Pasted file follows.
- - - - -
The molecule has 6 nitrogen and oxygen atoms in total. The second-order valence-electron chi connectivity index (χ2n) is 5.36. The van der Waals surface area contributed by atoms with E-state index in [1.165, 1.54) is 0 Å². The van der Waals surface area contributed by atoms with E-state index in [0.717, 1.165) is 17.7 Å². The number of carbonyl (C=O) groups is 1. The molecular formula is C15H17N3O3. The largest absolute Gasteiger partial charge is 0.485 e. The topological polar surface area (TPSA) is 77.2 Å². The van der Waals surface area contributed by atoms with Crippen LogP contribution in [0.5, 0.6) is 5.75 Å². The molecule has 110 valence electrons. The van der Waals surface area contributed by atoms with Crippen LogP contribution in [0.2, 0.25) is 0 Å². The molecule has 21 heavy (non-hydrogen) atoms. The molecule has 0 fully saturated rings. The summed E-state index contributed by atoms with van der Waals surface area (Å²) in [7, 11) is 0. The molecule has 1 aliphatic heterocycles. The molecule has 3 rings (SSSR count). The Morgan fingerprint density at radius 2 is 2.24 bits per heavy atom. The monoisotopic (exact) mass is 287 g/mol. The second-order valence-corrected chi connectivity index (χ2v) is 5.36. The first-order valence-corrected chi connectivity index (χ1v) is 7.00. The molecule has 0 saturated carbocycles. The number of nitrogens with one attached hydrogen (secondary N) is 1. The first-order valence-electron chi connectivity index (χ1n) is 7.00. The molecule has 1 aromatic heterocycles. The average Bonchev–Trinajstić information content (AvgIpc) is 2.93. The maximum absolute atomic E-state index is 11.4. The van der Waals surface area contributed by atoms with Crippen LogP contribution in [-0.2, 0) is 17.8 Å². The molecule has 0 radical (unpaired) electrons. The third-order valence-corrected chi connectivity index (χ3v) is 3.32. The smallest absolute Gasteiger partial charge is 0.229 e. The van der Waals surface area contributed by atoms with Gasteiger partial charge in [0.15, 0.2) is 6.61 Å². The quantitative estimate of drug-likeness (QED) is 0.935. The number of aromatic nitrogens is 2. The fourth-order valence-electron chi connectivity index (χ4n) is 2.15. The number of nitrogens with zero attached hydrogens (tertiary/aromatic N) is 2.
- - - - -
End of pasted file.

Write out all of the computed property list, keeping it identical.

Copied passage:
The molecule has 6 nitrogen and oxygen atoms in total. The second-order valence-electron chi connectivity index (χ2n) is 5.36. The van der Waals surface area contributed by atoms with E-state index in [1.165, 1.54) is 0 Å². The van der Waals surface area contributed by atoms with E-state index in [0.717, 1.165) is 17.7 Å². The number of carbonyl (C=O) groups is 1. The molecular formula is C15H17N3O3. The largest absolute Gasteiger partial charge is 0.485 e. The topological polar surface area (TPSA) is 77.2 Å². The van der Waals surface area contributed by atoms with Crippen LogP contribution in [0.5, 0.6) is 5.75 Å². The molecule has 110 valence electrons. The van der Waals surface area contributed by atoms with Crippen LogP contribution in [0.2, 0.25) is 0 Å². The molecule has 21 heavy (non-hydrogen) atoms. The molecule has 0 fully saturated rings. The summed E-state index contributed by atoms with van der Waals surface area (Å²) in [7, 11) is 0. The molecule has 1 aliphatic heterocycles. The molecule has 3 rings (SSSR count). The Morgan fingerprint density at radius 2 is 2.24 bits per heavy atom. The monoisotopic (exact) mass is 287 g/mol. The second-order valence-corrected chi connectivity index (χ2v) is 5.36. The first-order valence-corrected chi connectivity index (χ1v) is 7.00. The molecule has 0 saturated carbocycles. The number of nitrogens with one attached hydrogen (secondary N) is 1. The first-order valence-electron chi connectivity index (χ1n) is 7.00. The molecule has 1 aromatic heterocycles. The average Bonchev–Trinajstić information content (AvgIpc) is 2.93. The maximum absolute atomic E-state index is 11.4. The van der Waals surface area contributed by atoms with Crippen LogP contribution in [-0.2, 0) is 17.8 Å². The molecule has 0 radical (unpaired) electrons. The third-order valence-corrected chi connectivity index (χ3v) is 3.32. The smallest absolute Gasteiger partial charge is 0.229 e. The van der Waals surface area contributed by atoms with Gasteiger partial charge in [0.15, 0.2) is 6.61 Å². The quantitative estimate of drug-likeness (QED) is 0.935. The number of aromatic nitrogens is 2. The fourth-order valence-electron chi connectivity index (χ4n) is 2.15. The number of nitrogens with zero attached hydrogens (tertiary/aromatic N) is 2.